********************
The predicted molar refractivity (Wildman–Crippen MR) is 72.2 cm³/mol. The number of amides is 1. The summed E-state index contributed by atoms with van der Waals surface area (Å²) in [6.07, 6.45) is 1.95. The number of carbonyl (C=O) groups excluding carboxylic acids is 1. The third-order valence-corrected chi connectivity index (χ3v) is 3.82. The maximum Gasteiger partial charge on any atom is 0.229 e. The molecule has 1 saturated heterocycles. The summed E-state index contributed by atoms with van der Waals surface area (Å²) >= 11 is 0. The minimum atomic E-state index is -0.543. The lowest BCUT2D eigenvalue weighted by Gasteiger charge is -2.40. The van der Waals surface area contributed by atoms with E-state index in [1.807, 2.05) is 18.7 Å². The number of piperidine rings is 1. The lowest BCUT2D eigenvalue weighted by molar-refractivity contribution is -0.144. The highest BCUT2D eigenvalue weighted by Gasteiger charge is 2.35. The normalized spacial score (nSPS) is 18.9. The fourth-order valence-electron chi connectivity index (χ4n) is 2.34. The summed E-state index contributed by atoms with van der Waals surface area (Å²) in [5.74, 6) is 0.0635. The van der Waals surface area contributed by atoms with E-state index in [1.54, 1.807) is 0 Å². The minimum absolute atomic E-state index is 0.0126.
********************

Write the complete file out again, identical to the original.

The predicted molar refractivity (Wildman–Crippen MR) is 72.2 cm³/mol. The number of amides is 1. The summed E-state index contributed by atoms with van der Waals surface area (Å²) in [6.07, 6.45) is 1.95. The number of carbonyl (C=O) groups excluding carboxylic acids is 1. The third-order valence-corrected chi connectivity index (χ3v) is 3.82. The maximum Gasteiger partial charge on any atom is 0.229 e. The molecule has 1 saturated heterocycles. The summed E-state index contributed by atoms with van der Waals surface area (Å²) >= 11 is 0. The minimum atomic E-state index is -0.543. The lowest BCUT2D eigenvalue weighted by Gasteiger charge is -2.40. The van der Waals surface area contributed by atoms with E-state index in [1.807, 2.05) is 18.7 Å². The number of piperidine rings is 1. The lowest BCUT2D eigenvalue weighted by molar-refractivity contribution is -0.144. The highest BCUT2D eigenvalue weighted by Gasteiger charge is 2.35. The normalized spacial score (nSPS) is 18.9. The fourth-order valence-electron chi connectivity index (χ4n) is 2.34. The summed E-state index contributed by atoms with van der Waals surface area (Å²) in [5.74, 6) is 0.0635. The van der Waals surface area contributed by atoms with E-state index in [1.54, 1.807) is 0 Å². The minimum absolute atomic E-state index is 0.0126.